Besides the highly concentrated structure, the baby food market is tough for another reason. Demand is determined by the country’s birth rate and the market has been shrinking for years. According to the US Census Bureau, the birth rate has fallen every year since 2008 except for 2014.
With only a few key players whose capabilities are tied to a shrinking market, when something stands in the way of a particular product from hitting store shelves, repercussions are inevitable. Other manufacturers will no doubt struggle with an influx of new demand from consumers who can’t get what they would normally buy.
“The dilemma [manufacturers] is that it is not a very lucrative market,” said Patrick Penfield, professor of supply chain management at Syracuse University. “The only way you can increase your market share is if you aggressively go after competition.”
Since Abbott is already one of the biggest players in the game, expanding his stake significantly isn’t really an option.
“If you can’t increase your market share, you’re looking at lowering costs,” says Penfield. “And sometimes when you cut costs, you may not have the right protocols or procedures to make sure you’re doing things right.”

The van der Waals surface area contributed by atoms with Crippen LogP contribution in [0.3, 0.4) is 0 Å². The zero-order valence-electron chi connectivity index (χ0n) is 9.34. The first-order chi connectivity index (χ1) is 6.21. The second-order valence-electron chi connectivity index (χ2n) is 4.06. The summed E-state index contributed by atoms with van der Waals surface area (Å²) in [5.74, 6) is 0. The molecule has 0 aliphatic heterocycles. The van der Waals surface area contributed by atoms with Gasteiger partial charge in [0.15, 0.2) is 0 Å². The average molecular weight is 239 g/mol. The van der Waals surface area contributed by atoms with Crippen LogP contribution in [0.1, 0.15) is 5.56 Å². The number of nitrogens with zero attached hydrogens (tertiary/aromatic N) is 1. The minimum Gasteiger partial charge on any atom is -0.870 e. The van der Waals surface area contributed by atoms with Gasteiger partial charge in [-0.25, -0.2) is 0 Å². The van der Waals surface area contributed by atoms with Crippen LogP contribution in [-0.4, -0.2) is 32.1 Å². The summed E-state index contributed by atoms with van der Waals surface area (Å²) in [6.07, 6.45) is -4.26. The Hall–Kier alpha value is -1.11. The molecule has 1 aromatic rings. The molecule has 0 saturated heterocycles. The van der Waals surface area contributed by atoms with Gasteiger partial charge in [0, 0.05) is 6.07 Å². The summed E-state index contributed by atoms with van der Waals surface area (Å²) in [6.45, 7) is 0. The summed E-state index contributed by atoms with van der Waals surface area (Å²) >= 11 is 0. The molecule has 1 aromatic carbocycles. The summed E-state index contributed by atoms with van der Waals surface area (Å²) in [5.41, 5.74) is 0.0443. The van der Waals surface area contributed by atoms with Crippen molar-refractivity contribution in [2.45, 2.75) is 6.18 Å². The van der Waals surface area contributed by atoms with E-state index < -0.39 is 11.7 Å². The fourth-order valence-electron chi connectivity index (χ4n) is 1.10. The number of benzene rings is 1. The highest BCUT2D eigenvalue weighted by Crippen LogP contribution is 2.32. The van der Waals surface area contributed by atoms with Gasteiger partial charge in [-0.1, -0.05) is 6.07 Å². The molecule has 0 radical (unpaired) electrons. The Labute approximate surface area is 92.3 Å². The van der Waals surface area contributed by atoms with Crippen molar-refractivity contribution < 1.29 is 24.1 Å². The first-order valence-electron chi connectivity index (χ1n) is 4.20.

“I’m not saying Abbott Laboratories did that,” he warns. “But that would be an assumption on my part.”
Is the FDA Responsible for the Shortage?
Abbott is not the only entity that may have made a mistake. “There’s plenty of debt here,” said Scott Faber, a professor at Georgetown University’s Legal Center and vice president of government affairs at Environmental Working Group, a nonprofit focused on consumer empowerment.
Faber sees the FDA itself as partly responsible for the shortage. The agency, he says, did not respond quickly enough to the whistleblower’s report and should have conducted a factory inspection earlier.
“If a drunk driver causes a car accident, the drunk driver bears a lot of the blame, but so does the bartender who looked the other way while serving too many drinks,” he says.
Submitting the report last month for good measure, Representative Rosa DeLauro (D-Conn.) wrote, “I am equally concerned that the FDA has been far too slow in responding to this report. The report was submitted to the FDA on October 20, 2021. The FDA did not interview the whistleblower until late December 2021. According to news reports, the FDA did not personally inspect the plant until January 31, 2022, and the recall was not issued until February 17, 2022.”